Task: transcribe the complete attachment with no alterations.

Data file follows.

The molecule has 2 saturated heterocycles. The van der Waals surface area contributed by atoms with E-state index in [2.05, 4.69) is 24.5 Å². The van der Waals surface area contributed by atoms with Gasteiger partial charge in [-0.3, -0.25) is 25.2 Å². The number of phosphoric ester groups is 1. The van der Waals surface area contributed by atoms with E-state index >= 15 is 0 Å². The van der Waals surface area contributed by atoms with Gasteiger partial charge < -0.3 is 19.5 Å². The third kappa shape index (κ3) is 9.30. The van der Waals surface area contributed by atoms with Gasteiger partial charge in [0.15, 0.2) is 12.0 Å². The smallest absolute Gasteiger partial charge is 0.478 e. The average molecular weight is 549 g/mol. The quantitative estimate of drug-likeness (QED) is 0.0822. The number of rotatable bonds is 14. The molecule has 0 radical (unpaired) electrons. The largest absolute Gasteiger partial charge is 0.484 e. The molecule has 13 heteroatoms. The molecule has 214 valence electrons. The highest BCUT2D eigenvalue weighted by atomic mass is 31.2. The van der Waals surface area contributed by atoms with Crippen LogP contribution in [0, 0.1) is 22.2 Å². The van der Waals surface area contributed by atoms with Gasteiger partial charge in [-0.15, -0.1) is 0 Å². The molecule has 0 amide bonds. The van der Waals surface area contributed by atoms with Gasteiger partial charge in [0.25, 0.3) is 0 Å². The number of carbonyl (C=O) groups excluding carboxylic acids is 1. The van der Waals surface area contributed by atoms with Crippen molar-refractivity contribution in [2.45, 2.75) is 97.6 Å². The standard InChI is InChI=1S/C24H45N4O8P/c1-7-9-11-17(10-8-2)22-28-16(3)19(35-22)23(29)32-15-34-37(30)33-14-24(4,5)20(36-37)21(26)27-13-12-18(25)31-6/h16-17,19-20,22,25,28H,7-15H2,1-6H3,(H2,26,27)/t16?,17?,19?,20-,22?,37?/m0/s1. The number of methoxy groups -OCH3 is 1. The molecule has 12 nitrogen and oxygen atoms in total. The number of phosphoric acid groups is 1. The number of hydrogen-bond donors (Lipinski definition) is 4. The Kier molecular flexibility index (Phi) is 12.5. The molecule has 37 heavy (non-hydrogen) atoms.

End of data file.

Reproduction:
The molecule has 2 saturated heterocycles. The van der Waals surface area contributed by atoms with E-state index in [2.05, 4.69) is 24.5 Å². The van der Waals surface area contributed by atoms with Gasteiger partial charge in [-0.3, -0.25) is 25.2 Å². The number of phosphoric ester groups is 1. The van der Waals surface area contributed by atoms with E-state index >= 15 is 0 Å². The van der Waals surface area contributed by atoms with Gasteiger partial charge < -0.3 is 19.5 Å². The third kappa shape index (κ3) is 9.30. The van der Waals surface area contributed by atoms with Gasteiger partial charge in [0.15, 0.2) is 12.0 Å². The smallest absolute Gasteiger partial charge is 0.478 e. The average molecular weight is 549 g/mol. The quantitative estimate of drug-likeness (QED) is 0.0822. The number of rotatable bonds is 14. The molecule has 0 radical (unpaired) electrons. The largest absolute Gasteiger partial charge is 0.484 e. The molecule has 13 heteroatoms. The molecule has 214 valence electrons. The highest BCUT2D eigenvalue weighted by atomic mass is 31.2. The van der Waals surface area contributed by atoms with Crippen LogP contribution in [0, 0.1) is 22.2 Å². The van der Waals surface area contributed by atoms with Gasteiger partial charge in [-0.15, -0.1) is 0 Å². The molecule has 0 amide bonds. The van der Waals surface area contributed by atoms with Gasteiger partial charge in [0.25, 0.3) is 0 Å². The number of carbonyl (C=O) groups excluding carboxylic acids is 1. The van der Waals surface area contributed by atoms with Crippen molar-refractivity contribution in [2.45, 2.75) is 97.6 Å². The standard InChI is InChI=1S/C24H45N4O8P/c1-7-9-11-17(10-8-2)22-28-16(3)19(35-22)23(29)32-15-34-37(30)33-14-24(4,5)20(36-37)21(26)27-13-12-18(25)31-6/h16-17,19-20,22,25,28H,7-15H2,1-6H3,(H2,26,27)/t16?,17?,19?,20-,22?,37?/m0/s1. The number of methoxy groups -OCH3 is 1. The molecule has 12 nitrogen and oxygen atoms in total. The number of phosphoric acid groups is 1. The number of hydrogen-bond donors (Lipinski definition) is 4. The Kier molecular flexibility index (Phi) is 12.5. The molecule has 37 heavy (non-hydrogen) atoms.